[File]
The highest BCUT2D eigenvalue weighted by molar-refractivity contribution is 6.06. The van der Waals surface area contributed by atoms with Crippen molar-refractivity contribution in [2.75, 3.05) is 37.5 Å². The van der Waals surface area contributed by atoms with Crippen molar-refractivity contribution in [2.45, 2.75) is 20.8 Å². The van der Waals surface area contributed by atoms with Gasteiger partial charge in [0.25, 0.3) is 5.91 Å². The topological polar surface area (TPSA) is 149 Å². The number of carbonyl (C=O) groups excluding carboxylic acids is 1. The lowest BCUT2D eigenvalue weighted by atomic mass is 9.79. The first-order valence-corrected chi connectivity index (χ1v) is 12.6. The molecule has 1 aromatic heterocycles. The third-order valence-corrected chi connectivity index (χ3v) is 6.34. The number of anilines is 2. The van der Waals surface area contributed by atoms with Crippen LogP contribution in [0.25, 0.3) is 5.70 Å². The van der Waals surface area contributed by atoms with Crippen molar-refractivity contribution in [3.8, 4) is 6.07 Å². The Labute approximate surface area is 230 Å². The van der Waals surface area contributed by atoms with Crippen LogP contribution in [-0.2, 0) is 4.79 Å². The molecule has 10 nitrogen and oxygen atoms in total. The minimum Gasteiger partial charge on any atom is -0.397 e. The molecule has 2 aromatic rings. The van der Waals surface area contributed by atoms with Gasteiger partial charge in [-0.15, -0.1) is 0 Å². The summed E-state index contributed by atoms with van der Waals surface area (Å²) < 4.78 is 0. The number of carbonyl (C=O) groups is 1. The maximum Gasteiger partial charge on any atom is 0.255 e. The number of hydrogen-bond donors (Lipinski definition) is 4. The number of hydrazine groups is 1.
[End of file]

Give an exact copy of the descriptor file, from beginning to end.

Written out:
The highest BCUT2D eigenvalue weighted by molar-refractivity contribution is 6.06. The van der Waals surface area contributed by atoms with Crippen molar-refractivity contribution in [2.75, 3.05) is 37.5 Å². The van der Waals surface area contributed by atoms with Crippen molar-refractivity contribution in [2.45, 2.75) is 20.8 Å². The van der Waals surface area contributed by atoms with Gasteiger partial charge in [0.25, 0.3) is 5.91 Å². The topological polar surface area (TPSA) is 149 Å². The number of carbonyl (C=O) groups excluding carboxylic acids is 1. The lowest BCUT2D eigenvalue weighted by atomic mass is 9.79. The first-order valence-corrected chi connectivity index (χ1v) is 12.6. The molecule has 1 aromatic heterocycles. The third-order valence-corrected chi connectivity index (χ3v) is 6.34. The number of anilines is 2. The van der Waals surface area contributed by atoms with Crippen LogP contribution in [0.25, 0.3) is 5.70 Å². The van der Waals surface area contributed by atoms with Crippen molar-refractivity contribution in [3.8, 4) is 6.07 Å². The Labute approximate surface area is 230 Å². The van der Waals surface area contributed by atoms with Crippen LogP contribution in [-0.2, 0) is 4.79 Å². The molecule has 10 nitrogen and oxygen atoms in total. The minimum Gasteiger partial charge on any atom is -0.397 e. The molecule has 2 aromatic rings. The van der Waals surface area contributed by atoms with Gasteiger partial charge in [-0.15, -0.1) is 0 Å². The summed E-state index contributed by atoms with van der Waals surface area (Å²) < 4.78 is 0. The number of carbonyl (C=O) groups is 1. The maximum Gasteiger partial charge on any atom is 0.255 e. The number of hydrogen-bond donors (Lipinski definition) is 4. The number of hydrazine groups is 1.